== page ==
Verizon Plots Entry into Future US Online Sports Betting Market
Posted on: January 24, 2018, 02:00h.
Last updated on: January 24, 2018, 02:37h.
Telecoms giant Verizon is gambling on the US Supreme Court legalizing sports betting, according to sources who confided in Bloomberg this week.
The anonymous insiders claimed Verizon has been meeting with consultants to discuss the feasibility of entering the online sports betting space, should the opportunity become available in the US.
Hopes are high that SCOTUS will strike down the Professional and Amateur Sports Protection Act (PASPA), the law that forbids states from regulating sports betting within their borders. It’s a decision that’s expected early this year and one that could unleash a multi-billion-dollar industry, on which Verizon could be uniquely positioned to capitalize.
Through its recent $4.5 billion acquisition of Yahoo, it has a connection to 1.3 billion internet users, as well as its own daily fantasy sports site, which could be converted into a sports book with a readymade customer base in the event of a change in the law.
It also has streaming rights to some NFL and NBA, which would allow a future Verizon online sports book to offer live broadcasts alongside its betting lines.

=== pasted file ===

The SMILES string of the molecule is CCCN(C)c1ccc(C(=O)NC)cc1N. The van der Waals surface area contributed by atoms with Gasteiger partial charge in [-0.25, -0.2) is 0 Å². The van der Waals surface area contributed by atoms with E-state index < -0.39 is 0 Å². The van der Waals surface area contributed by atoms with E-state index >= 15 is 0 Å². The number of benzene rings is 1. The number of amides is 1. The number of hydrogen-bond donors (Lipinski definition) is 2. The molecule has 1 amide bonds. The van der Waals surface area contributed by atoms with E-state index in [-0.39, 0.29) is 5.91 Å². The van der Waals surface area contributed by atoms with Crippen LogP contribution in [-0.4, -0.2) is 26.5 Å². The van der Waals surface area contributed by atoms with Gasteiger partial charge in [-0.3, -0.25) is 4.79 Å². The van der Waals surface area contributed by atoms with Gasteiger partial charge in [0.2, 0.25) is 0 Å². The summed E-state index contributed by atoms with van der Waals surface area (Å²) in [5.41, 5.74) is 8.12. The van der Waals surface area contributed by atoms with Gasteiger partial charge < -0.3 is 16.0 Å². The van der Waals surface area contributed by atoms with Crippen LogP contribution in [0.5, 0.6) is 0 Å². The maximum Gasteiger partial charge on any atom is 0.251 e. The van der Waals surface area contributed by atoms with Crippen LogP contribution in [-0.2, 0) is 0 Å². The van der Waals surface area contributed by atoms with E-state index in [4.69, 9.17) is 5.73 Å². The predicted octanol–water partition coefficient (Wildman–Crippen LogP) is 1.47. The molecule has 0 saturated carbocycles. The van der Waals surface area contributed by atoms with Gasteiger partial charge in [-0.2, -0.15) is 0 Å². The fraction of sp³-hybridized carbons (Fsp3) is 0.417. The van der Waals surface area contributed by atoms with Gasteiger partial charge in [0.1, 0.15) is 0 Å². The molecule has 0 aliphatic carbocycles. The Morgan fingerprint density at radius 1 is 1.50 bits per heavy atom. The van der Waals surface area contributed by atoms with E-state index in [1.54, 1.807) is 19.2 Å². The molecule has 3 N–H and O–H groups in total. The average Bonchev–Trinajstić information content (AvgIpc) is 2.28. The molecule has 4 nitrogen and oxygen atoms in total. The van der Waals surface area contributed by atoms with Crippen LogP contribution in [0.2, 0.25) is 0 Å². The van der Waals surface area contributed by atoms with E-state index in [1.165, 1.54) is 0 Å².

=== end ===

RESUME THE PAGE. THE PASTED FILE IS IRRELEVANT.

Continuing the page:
It’s been speculated that many of America’s tech giants would be well-positioned to enter a future market. Last May, ESPN suggested that the big players in the market might not be the names you traditionally associate with gambling in the US, noting that Microsoft, Sony, Reuters and Wall Street financial firm Cantor Fitzgerald, all had sports betting-related patents pending.
Verizon Chief Financial Officer Matt Ellis played down, but did not deny, the speculation in an interview with Bloomberg on Tuesday, however.
“There are some changes coming that we pay attention to,” he said. “We stay close to that to see how it would affect our assets and how we may choose to respond. I’ve not looked at anything in detail. If someone has an idea around it, I’ll look at it like any other. But we are not getting ahead of ourselves there.”
$245 Billion Market
According to a recent study by Eilers & Krejcik Gaming, a regulated US sports betting market could be worth $15.8 billion annually, with an estimated 44 million Americans betting $245 billion per year.
The American Gaming Association has estimated Americans spend around $140 billion on illegal sports betting per year, much of which is used to fund criminal activity.
New Jersey, which brought the case to the SCOTUS, argues that PASPA is a violation of its Tenth Amendment rights and has called it a “federal takeover of New Jersey’s legislative apparatus.”
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